Sometimes it’s not about the money. Sometimes it is though.
I think you have taken a valuable position here. This is another example of larger corporations attempting to leverage suppliers and workers for more production but with less reward or income. At the same time the directors of these agencies expect large commissions and bonuses.
You are correct that accepting this low ball offer for unlimited licensing devalues the market for all others as well.
Thank you for the comment Jerry! I am glad to hear others at least feel like I made the correct decision.
Early in my days as an aircraft flight instructor, I was approached by people for instruction. They wanted me to instruct them for FREE! Their logic was that I was building flight time and that should be worth enough to me to teach them the skills I had acquired by hard work, study and money.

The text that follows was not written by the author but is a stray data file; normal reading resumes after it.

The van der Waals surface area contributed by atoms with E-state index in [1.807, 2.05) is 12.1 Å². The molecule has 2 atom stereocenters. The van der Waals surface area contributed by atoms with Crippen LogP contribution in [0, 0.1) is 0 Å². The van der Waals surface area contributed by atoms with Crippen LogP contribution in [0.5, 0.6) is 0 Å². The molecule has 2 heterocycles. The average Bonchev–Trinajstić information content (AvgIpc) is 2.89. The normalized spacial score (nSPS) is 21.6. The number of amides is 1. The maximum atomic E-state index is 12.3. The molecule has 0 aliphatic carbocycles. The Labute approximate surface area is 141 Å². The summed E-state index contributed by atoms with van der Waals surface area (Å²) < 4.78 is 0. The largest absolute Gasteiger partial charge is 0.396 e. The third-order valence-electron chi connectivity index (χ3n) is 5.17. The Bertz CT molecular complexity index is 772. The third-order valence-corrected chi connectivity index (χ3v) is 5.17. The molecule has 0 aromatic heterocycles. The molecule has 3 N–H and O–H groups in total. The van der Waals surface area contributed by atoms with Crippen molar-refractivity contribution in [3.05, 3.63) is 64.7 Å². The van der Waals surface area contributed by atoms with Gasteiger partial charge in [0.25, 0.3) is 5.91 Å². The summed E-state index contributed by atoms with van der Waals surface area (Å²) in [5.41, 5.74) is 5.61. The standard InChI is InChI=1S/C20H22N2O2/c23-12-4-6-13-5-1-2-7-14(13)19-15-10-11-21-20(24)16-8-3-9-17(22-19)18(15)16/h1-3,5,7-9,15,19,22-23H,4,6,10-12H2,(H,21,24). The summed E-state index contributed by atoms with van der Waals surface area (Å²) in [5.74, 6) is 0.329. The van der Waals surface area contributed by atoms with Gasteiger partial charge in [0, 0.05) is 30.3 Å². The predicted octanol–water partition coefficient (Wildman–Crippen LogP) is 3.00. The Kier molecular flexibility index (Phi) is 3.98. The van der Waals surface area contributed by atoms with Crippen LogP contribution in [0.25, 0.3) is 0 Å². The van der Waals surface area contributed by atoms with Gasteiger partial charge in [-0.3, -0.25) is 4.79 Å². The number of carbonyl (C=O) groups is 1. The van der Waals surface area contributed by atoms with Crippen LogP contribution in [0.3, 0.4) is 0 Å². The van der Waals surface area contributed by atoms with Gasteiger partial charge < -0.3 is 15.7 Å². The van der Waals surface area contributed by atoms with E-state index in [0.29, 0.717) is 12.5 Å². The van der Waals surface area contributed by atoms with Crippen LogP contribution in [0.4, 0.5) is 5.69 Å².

Never did it that way even one time. Made no sense to me and Jay what you described at the agency offer make no sense either.
Thanks Charles! I completely agree with you. The value of a learned skill set is getting forgotten. People need to realize that knowledge has value. You pay less in the end when using a person who is the top of the pay scale vs. someone who is just beginning.
I can remember reading in one of the photo magazines in 2001 an editor asking his fellow associates what changes they expected from digital photography. He printed the one he thought was the most enlightening: The photographers were going to be the mom, pop, or uncle that just got their new camera and will shoot the portrait or wedding for a $100 or just the price of the chip.The only other photographers would be the high end professional photographers. All the middle end professional photographers, of which I was one, would be gone. And he was right.